Monday will be two weeks since I published Credible Threat, book #2 in the Blake Jordan series. That means it’s back to business and time to buckle down and start writing book #3.
One thing I like to do when writing a new thriller is to read about the craft of storytelling. I want my readers to get the best experience possible with each new book. And because I want to improve.
While writing Blake Jordan #1, I read How to Write a Damn Good Thriller by James Frey. It helped me understand the best way to structure a thriller so it would be, well, thrilling.
While writing #2, I read The Story Grid by Shawn Coyne (and listened to about 50 of his corresponding podcasts on my daily walks). It taught me how to write more compelling scenes.
On Monday, I’ll start writing #3, and the book I’m reading right now is Story by Robert McKee. McKee’s students have gone on to write Toy Story, Friends, Batman Forever, Beauty and the Beast, Seinfeld, Forrest Gump — I’ll just stop right there, but the list goes on and on (and on).
With any kind of self-improvement, they say if you try to change too much too soon, it’ll never work. So with each book, I try to not only learn to be better, but I also try to focus on just one thing I can work on to improve. With book #1, it was how to create twists; to zig when they expect you to zag.
With #2, I focused on improving my pacing, on writing the right thing at the right time, according to story structure; to hold back on the action until the characters were introduced so we could care about them first before really bad things started happening to them (that was really hard for me!).
With book #3, I’ve decided to focus on creating a better villain for my hero, Blake Jordan.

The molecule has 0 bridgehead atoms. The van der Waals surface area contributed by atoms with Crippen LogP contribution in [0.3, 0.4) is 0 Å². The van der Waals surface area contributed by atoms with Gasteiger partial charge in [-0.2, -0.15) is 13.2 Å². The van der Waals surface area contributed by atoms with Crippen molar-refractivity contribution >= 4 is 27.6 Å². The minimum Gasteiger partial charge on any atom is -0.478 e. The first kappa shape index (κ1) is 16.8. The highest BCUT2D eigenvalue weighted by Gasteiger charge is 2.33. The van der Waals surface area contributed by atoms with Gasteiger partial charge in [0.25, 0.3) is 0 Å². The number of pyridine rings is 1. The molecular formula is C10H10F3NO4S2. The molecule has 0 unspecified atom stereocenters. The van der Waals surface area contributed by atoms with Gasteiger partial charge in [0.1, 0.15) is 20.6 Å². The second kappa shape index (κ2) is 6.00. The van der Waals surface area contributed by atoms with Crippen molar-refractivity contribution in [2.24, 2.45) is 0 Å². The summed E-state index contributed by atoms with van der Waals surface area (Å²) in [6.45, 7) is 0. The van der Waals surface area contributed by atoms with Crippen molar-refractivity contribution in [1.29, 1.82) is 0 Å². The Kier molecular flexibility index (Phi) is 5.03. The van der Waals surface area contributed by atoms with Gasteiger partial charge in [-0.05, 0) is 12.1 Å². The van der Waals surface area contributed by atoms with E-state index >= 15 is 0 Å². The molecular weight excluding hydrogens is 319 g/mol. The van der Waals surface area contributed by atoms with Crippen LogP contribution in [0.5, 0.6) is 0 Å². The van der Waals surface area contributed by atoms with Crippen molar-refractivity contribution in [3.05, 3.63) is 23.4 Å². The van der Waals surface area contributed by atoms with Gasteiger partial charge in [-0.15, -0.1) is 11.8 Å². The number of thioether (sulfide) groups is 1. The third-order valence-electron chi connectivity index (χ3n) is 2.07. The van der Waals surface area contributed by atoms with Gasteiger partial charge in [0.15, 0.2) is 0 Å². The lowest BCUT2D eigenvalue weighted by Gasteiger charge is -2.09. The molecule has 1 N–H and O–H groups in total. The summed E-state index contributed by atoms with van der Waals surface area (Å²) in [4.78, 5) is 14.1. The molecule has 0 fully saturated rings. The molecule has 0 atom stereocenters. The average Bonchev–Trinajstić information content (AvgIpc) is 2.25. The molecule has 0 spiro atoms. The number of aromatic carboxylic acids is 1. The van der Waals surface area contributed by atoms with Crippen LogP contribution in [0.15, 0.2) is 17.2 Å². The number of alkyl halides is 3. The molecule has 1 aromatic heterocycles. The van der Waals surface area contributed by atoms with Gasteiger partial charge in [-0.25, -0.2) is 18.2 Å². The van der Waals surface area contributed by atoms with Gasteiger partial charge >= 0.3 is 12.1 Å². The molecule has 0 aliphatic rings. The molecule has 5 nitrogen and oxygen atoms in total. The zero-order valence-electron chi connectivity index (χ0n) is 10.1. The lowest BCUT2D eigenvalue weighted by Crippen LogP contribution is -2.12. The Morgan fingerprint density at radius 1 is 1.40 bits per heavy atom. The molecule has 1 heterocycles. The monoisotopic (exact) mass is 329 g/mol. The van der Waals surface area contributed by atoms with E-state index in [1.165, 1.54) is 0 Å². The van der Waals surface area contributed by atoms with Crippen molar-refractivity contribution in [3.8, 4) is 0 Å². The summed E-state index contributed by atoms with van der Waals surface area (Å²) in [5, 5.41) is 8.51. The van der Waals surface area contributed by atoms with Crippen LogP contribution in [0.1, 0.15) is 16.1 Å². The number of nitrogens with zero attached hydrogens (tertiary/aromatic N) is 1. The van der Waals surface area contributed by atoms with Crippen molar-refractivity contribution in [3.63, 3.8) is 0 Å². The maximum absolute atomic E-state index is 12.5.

Because what I’ve started to realize from reading McKee’s Story is that a hero is only compelling to the level of there being an equally compelling (and even more powerful) villain. I’m not sure how I’m going to pull that off just yet, but I’m up for the challenge. Here’s what I’ve learned so far:
- Character is revealed through choices made under pressure and the villain must pressure the hero into more and more difficult choices, ultimately revealing the hero’s true character.
- The choices the hero makes reveal not only who he is but also what he cares about.
- The villain will use that information to learn the hero’s weakness and will exploit it to attack the hero where it hurts him the most — that’s what makes the villain so powerful.
- This makes the hero grow wiser and deepens his resolve to find a way to defeat the villain.
- The hero and villain must compete for the same goal. In The Dark Knight, Batman and The Joker both compete for the same thing, the soul of Gotham. In a way, they are two sides of the same coin. Only when the hero and villain want the same thing do they become destined to battle.
I’m looking forward to sitting down with a coffee on Monday morning and creating the best villain I can come up with for Blake Jordan #3 to see where life takes my story’s hero. Challenge accepted.